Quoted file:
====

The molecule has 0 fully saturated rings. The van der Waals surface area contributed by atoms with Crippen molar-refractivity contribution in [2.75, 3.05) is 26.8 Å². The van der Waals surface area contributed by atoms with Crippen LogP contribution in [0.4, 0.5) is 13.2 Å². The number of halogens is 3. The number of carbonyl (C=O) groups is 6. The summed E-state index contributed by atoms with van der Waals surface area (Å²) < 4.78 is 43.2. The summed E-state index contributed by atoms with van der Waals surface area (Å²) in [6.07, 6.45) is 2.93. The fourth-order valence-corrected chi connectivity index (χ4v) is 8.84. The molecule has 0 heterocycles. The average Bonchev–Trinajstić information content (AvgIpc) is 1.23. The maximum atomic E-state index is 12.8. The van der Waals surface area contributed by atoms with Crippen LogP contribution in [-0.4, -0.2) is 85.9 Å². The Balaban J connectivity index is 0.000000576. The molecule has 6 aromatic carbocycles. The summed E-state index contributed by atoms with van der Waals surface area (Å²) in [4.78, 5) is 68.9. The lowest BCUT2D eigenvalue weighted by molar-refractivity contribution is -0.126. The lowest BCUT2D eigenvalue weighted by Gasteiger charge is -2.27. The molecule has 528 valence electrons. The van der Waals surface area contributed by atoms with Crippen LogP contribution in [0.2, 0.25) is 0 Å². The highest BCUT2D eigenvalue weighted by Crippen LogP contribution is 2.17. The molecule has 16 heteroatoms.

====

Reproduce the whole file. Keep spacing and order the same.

The molecule has 0 fully saturated rings. The van der Waals surface area contributed by atoms with Crippen molar-refractivity contribution in [2.75, 3.05) is 26.8 Å². The van der Waals surface area contributed by atoms with Crippen LogP contribution in [0.4, 0.5) is 13.2 Å². The number of halogens is 3. The number of carbonyl (C=O) groups is 6. The summed E-state index contributed by atoms with van der Waals surface area (Å²) < 4.78 is 43.2. The summed E-state index contributed by atoms with van der Waals surface area (Å²) in [6.07, 6.45) is 2.93. The fourth-order valence-corrected chi connectivity index (χ4v) is 8.84. The molecule has 0 heterocycles. The average Bonchev–Trinajstić information content (AvgIpc) is 1.23. The maximum atomic E-state index is 12.8. The van der Waals surface area contributed by atoms with Crippen LogP contribution in [-0.4, -0.2) is 85.9 Å². The Balaban J connectivity index is 0.000000576. The molecule has 6 aromatic carbocycles. The summed E-state index contributed by atoms with van der Waals surface area (Å²) in [4.78, 5) is 68.9. The lowest BCUT2D eigenvalue weighted by molar-refractivity contribution is -0.126. The lowest BCUT2D eigenvalue weighted by Gasteiger charge is -2.27. The molecule has 528 valence electrons. The van der Waals surface area contributed by atoms with Crippen LogP contribution in [0.2, 0.25) is 0 Å². The highest BCUT2D eigenvalue weighted by Crippen LogP contribution is 2.17. The molecule has 16 heteroatoms.